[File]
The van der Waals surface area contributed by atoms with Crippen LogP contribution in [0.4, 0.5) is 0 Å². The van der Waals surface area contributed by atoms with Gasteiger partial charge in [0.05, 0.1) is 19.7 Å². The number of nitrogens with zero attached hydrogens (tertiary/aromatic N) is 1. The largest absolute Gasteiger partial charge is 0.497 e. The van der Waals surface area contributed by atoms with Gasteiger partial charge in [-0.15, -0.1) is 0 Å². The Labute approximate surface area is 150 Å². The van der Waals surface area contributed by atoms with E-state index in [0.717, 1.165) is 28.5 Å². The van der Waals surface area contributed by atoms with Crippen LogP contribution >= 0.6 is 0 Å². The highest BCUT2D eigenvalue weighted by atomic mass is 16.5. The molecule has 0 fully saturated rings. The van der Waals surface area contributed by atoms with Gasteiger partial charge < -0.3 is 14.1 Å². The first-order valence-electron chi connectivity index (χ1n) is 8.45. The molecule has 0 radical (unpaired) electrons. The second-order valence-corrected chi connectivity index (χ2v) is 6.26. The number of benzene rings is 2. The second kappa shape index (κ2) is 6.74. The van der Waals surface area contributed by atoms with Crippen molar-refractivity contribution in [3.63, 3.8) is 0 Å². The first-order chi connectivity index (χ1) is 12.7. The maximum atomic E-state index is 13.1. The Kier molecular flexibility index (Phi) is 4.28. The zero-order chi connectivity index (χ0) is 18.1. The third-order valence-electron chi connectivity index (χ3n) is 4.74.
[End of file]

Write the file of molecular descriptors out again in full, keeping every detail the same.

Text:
The van der Waals surface area contributed by atoms with Crippen LogP contribution in [0.4, 0.5) is 0 Å². The van der Waals surface area contributed by atoms with Gasteiger partial charge in [0.05, 0.1) is 19.7 Å². The number of nitrogens with zero attached hydrogens (tertiary/aromatic N) is 1. The largest absolute Gasteiger partial charge is 0.497 e. The van der Waals surface area contributed by atoms with Gasteiger partial charge in [-0.15, -0.1) is 0 Å². The Labute approximate surface area is 150 Å². The van der Waals surface area contributed by atoms with E-state index in [0.717, 1.165) is 28.5 Å². The van der Waals surface area contributed by atoms with Crippen LogP contribution >= 0.6 is 0 Å². The highest BCUT2D eigenvalue weighted by atomic mass is 16.5. The molecule has 0 fully saturated rings. The van der Waals surface area contributed by atoms with Gasteiger partial charge < -0.3 is 14.1 Å². The first-order valence-electron chi connectivity index (χ1n) is 8.45. The molecule has 0 radical (unpaired) electrons. The second-order valence-corrected chi connectivity index (χ2v) is 6.26. The number of benzene rings is 2. The second kappa shape index (κ2) is 6.74. The van der Waals surface area contributed by atoms with Crippen molar-refractivity contribution in [3.63, 3.8) is 0 Å². The first-order chi connectivity index (χ1) is 12.7. The maximum atomic E-state index is 13.1. The Kier molecular flexibility index (Phi) is 4.28. The zero-order chi connectivity index (χ0) is 18.1. The third-order valence-electron chi connectivity index (χ3n) is 4.74.